It is seen as an annual opportunity for political and business leaders to meet and try to set the world to rights, but this week's Davos gathering may be best remembered for those who stayed away.
For nearly half a century, the great and the good have met each January at the elite resort in the Swiss Alps.
This year, however, many leaders are either too busy dealing with crises at home or too worried about criticism over the cost of attending the glitzy get-together to succumb to the appeal of a few days in the clear mountain air of Davos.
But among the missing are British Prime Minister Theresa May, US President Donald Trump, French President Emmanuel Macron, the prime ministers of Canada and India, Justin Trudeau and Narendra Modi, and Emmerson Mnangagwa, Zimbabwe's President.
May is staying in London after barely surviving a confidence vote in Parliament after the House of Commons rejected her Brexit deal last week.
Trump is skipping Davos to deal with the partial government shutdown as Democrats refuse to approve funding for the US$5.7 billion wall he wants to build along the Mexican border.
Mnangagwa is preoccupied with violent protests over rising fuel costs in Zimbabwe that left at least a dozen people dead last week.
Modi is busy preparing for a tough general election in India this spring as he faces a resurgent Congress Party, the main opposition to his governing BJP.
Trudeau is also staying away after coming under fire from critics in Canada over the cost of his Davos sojourn last year, reported to be at least NZ$760,000.
Macron said "non" to avoid further angering "yellow-vest" protesters who have taken to the streets of France for 10 consecutive weekends.
Instead, he mounted a charm offensive for 150 international business leaders in the gilded splendour of the Palace of Versailles.
However, the "yellow vests" managed to intrude on his attempt to convince foreign investors not to be put off by the protests, with demonstrators gathering outside holding placards complaining of low wages.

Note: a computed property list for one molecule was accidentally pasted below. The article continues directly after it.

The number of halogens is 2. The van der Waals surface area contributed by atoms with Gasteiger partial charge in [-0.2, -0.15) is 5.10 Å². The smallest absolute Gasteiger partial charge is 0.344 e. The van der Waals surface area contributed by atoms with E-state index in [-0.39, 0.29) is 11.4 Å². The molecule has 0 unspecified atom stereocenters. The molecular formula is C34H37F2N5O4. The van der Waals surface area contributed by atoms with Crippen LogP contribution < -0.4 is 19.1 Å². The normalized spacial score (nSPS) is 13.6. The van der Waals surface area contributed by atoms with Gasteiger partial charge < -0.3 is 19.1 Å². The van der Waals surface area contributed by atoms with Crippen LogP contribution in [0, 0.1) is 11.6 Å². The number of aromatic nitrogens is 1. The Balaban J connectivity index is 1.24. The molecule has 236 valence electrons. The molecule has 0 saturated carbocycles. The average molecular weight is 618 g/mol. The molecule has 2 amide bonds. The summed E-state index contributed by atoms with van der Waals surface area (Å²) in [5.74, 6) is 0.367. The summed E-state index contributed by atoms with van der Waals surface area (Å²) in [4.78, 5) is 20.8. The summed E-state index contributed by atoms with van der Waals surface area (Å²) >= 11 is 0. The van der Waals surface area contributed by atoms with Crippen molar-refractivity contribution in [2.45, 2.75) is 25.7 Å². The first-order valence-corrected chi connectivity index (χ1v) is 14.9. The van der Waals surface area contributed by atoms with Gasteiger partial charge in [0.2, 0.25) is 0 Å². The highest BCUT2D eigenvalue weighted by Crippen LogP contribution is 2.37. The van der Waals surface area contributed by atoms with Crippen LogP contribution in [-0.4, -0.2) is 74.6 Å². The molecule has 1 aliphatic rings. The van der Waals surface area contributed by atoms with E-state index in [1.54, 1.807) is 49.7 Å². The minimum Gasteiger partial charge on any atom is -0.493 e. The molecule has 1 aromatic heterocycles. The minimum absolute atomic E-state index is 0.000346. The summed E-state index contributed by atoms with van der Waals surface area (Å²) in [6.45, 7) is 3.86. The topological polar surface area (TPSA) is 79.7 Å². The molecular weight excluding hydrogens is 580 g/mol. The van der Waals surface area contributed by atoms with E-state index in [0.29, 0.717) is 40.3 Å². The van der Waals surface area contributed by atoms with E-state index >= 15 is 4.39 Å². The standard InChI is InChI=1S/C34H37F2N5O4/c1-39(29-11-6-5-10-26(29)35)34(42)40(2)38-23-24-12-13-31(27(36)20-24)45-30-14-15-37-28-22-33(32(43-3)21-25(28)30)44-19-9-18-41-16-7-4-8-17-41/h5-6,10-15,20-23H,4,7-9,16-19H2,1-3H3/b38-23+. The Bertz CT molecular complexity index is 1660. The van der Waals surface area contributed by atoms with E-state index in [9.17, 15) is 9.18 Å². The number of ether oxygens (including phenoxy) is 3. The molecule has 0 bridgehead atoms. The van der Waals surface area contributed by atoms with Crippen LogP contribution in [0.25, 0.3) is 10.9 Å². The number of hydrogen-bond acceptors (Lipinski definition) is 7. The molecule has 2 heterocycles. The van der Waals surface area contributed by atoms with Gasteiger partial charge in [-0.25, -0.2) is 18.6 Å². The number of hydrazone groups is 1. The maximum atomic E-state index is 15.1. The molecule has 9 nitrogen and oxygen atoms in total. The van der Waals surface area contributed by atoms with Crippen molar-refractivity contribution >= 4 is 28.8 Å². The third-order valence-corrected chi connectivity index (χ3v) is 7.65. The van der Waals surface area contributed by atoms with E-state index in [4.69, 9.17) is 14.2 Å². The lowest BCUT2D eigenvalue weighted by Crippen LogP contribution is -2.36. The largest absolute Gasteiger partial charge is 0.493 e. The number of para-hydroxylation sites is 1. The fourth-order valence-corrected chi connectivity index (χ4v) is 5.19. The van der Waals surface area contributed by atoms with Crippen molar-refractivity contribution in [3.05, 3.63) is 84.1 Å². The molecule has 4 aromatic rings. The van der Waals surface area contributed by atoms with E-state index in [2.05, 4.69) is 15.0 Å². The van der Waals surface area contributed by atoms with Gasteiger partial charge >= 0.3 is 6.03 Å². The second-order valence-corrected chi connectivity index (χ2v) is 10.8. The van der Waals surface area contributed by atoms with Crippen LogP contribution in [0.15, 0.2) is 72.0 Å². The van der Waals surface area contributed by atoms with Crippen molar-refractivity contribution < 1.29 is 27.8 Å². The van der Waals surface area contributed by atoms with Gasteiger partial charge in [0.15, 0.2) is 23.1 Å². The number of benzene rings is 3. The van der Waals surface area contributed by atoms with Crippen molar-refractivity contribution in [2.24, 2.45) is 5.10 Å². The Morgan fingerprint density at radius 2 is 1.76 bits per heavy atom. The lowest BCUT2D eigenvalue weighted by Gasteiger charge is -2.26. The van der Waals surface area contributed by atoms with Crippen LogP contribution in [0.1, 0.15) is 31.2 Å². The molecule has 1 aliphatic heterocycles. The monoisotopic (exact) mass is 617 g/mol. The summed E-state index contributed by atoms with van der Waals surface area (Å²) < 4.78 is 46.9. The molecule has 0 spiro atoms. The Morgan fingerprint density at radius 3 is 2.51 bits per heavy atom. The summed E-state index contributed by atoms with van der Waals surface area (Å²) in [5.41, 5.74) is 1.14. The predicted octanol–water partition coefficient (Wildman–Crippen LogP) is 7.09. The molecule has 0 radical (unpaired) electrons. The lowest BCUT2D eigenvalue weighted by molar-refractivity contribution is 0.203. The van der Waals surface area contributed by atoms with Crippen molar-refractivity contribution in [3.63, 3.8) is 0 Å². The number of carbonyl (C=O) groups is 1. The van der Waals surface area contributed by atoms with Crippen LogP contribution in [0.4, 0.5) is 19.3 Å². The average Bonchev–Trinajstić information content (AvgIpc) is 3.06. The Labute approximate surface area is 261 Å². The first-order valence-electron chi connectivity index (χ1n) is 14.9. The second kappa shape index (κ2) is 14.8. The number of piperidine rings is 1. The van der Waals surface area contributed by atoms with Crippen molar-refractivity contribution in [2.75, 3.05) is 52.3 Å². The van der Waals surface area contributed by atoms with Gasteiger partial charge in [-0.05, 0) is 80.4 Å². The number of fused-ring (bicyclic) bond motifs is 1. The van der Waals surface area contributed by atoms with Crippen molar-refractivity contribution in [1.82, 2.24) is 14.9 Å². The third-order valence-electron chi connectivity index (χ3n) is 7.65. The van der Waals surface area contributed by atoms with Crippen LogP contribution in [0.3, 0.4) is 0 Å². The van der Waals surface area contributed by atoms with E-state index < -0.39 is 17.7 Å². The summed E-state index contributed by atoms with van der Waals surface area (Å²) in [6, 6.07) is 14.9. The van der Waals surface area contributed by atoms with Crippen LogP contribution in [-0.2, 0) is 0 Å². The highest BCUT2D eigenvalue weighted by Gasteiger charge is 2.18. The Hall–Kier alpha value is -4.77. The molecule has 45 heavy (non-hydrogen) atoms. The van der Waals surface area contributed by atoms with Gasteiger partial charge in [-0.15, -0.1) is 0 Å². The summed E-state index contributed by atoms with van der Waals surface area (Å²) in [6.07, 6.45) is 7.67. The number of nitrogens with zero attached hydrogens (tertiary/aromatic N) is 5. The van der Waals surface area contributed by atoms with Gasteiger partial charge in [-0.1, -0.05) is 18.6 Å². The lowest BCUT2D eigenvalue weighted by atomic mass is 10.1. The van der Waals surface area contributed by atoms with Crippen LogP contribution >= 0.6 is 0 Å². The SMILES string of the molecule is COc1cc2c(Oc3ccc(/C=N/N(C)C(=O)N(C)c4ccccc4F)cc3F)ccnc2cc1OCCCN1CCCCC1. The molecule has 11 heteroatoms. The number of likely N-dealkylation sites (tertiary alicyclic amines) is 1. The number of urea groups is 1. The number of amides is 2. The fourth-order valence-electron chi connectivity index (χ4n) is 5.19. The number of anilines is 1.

Macron's disastrous approval ratings and the continuing mayhem on French streets mark a stark contrast with last January, when he triumphantly took the spotlight in Davos.
"France is back!" he proclaimed to fellow world leaders and heavyweights of international finance and industry. "France is reconciled with globalisation, the economy and success."
Nothing could now seem further from the truth as the protests over high taxes and the cost of living amplify a populist backlash against big business and the metropolitan elite in the "forgotten France" of struggling rural areas and small towns.
The "yellow-vest" protests have put wind in the sails of Marine Le Pen's far-Right National Rally, while the centrist president is left to make the difficult case that his structural reforms may cause short-term pain but will create jobs and improve living standards in the future.
About 120 senior figures from multinationals and another 30 business leaders attended Macron's second "Choose France" conference in the Versailles palace built for Louis XIV, the Sun King.
Among them were Satya Nadella, Microsoft's chief executive officer, JP Morgan's Jamie Dimon, James Quincy of Coca-Cola and Ikea's boss, Jesper Brodin. Many were stopping off on the way to Davos.
"Yellow vests" lambasted "King Macron" for entertaining foreign capitalists. "A lot of these companies don't even pay tax in France," said Jean-Paul Brossart, 46, a technician.
The meeting began with lunch with Edouard Philippe, the prime minister, followed by what was dubbed a "speed dating" session, with business leaders being offered one-on-one encounters with French ministers.
However, investments announced at the "Choose France" meeting amounted to about 600 million euros, far below last year's 3.5 billion.